Wonder what the bank makes from your home loan?

Shared by JA

Since my budgeting workshop post, I have started researching different ways to invest my money once I reach my goal amount. It seems important to do something with it to make sure that I am moving ahead, especially when inflation eats away at the value of your cash.

I started looking at property but have always had an aversion to the idea of buying a house because I could not see enough of an upside. I finally did some calculations which I wanted to share and also spend some time showing you how to do this for yourself.

I think it is extremely important that if/when you purchase a property that you understand how much the debt is going to cost you. Equally, even if you sign onto a fixed term contract that you also consider what your loan and interest repayments could look like with an increase in interest rate. By doing this exercise, you can anticipate and be prepared for any future events.

Knowing your numbers is important for your budget as well as understanding your limits. This will go so far in managing your emotional wellbeing when dealing with your finances and helping make the best decisions for your future success.

** Again this is not financial advice, it is provided as a workshop in understanding the breakdown of your mortgage repayments.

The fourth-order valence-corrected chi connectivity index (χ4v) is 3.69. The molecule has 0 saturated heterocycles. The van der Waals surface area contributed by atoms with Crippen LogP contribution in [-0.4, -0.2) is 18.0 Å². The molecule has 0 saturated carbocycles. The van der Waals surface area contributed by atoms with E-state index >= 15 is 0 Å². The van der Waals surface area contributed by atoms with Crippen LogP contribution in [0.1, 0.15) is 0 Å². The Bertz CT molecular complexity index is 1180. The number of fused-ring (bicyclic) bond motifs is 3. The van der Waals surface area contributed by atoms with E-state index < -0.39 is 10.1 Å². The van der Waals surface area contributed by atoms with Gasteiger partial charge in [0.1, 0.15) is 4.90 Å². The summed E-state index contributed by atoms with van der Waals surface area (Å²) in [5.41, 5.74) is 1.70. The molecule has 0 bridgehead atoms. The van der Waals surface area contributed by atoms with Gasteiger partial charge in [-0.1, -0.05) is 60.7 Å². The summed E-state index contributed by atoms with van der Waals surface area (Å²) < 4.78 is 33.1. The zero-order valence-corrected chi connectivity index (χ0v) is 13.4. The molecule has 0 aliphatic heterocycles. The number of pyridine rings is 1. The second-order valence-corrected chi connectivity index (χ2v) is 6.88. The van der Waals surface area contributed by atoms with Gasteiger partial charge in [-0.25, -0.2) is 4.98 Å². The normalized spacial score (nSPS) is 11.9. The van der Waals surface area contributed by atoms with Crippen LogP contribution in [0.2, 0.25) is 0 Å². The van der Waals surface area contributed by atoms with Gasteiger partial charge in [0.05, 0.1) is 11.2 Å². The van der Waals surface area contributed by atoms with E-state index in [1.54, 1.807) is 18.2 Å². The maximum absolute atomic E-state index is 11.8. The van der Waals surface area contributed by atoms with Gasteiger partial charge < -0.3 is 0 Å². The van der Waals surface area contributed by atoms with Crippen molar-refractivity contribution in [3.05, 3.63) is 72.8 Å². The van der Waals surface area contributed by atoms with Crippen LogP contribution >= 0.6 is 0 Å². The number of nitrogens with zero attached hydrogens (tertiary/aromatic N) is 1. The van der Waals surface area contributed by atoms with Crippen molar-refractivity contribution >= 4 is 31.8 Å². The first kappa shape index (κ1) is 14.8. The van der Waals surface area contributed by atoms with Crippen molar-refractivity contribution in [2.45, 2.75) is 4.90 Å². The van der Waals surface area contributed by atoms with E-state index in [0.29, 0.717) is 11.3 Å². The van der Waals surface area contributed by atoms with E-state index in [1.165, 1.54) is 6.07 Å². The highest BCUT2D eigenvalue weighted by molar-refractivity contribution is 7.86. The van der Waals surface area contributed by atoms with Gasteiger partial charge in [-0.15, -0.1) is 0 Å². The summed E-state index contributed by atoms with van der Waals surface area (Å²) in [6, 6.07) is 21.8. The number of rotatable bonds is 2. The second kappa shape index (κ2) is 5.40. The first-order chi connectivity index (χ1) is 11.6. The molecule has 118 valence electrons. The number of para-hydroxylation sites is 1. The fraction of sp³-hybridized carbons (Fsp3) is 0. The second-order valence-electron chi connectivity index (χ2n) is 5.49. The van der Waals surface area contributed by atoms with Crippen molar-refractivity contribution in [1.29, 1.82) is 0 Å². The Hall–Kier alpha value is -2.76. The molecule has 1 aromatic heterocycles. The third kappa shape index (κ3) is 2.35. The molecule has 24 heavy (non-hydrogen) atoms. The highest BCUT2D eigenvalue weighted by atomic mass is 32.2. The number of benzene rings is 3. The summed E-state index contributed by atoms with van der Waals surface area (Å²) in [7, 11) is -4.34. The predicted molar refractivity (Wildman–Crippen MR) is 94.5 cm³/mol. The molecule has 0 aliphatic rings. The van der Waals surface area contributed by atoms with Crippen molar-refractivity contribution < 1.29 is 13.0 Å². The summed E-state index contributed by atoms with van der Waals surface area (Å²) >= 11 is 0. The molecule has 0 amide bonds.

Let’s look at what history tells us

This graph is the Standard Variable Home Load Interest Rates from 1959–2014 in Australia which I found at http://www.loansense.com.au/historical-rates.html.

It seems like a good place to start so I used the table to create a graph representation:

Obviously in the late 80’s to early 90’s, life was pretty tough for anyone with a mortgage. 17% is an incredible amount of money to be paying in interest!

Being a true representation you can use this to see what can potentially (and has) happened in the market.

But 5.51% is awesome isn’t it?!

I totally agree that 5.51% is incredible in comparison and seems like a great time to jump into the property market. So this leads me to my next investigation of what percentages of interest rate would actually cost you?

In other words, how much money will the bank make out of me to lend me the money to buy a property?

With this information I can weigh up whether the downside of paying the bank is worth the risk.

Firstly, I found a site that has awesome calculators. This particular one gives me the information I want in relation to breaking down the interest vs principal payments of a loan at a set percentage rate; http://www.calculatorsoup.com/calculators/financial/amortization-schedule-calculator.php.

Personally, I would consider buying a 2 bedroom unit close to the beach on the Gold Coast where I live with a median unit value of $449, 500*. To keep it simple, let’s say I only need to borrow $400,000 and my loan term is 30 years. Here is what the first 5 years of my mortgage repayments would look like at 5.51%

1. 5.51% = Monthly Repayment of $2273.67/month

So in 5 years I will have paid the bank over a quarter of the loan value in interest!

The reason most people don’t even notice the amount they are paying is because it is included in the minimum repayment calculation. It’s not added to the loan, it’s like a monthly fee that takes a massive chunk out of each repayment.

In my mind it really is a lot of money to pay for the opportunity to buy a property and then asks the question: What would changes in interest rate have on my repayments?

So let’s look at a few different scenarios would look like: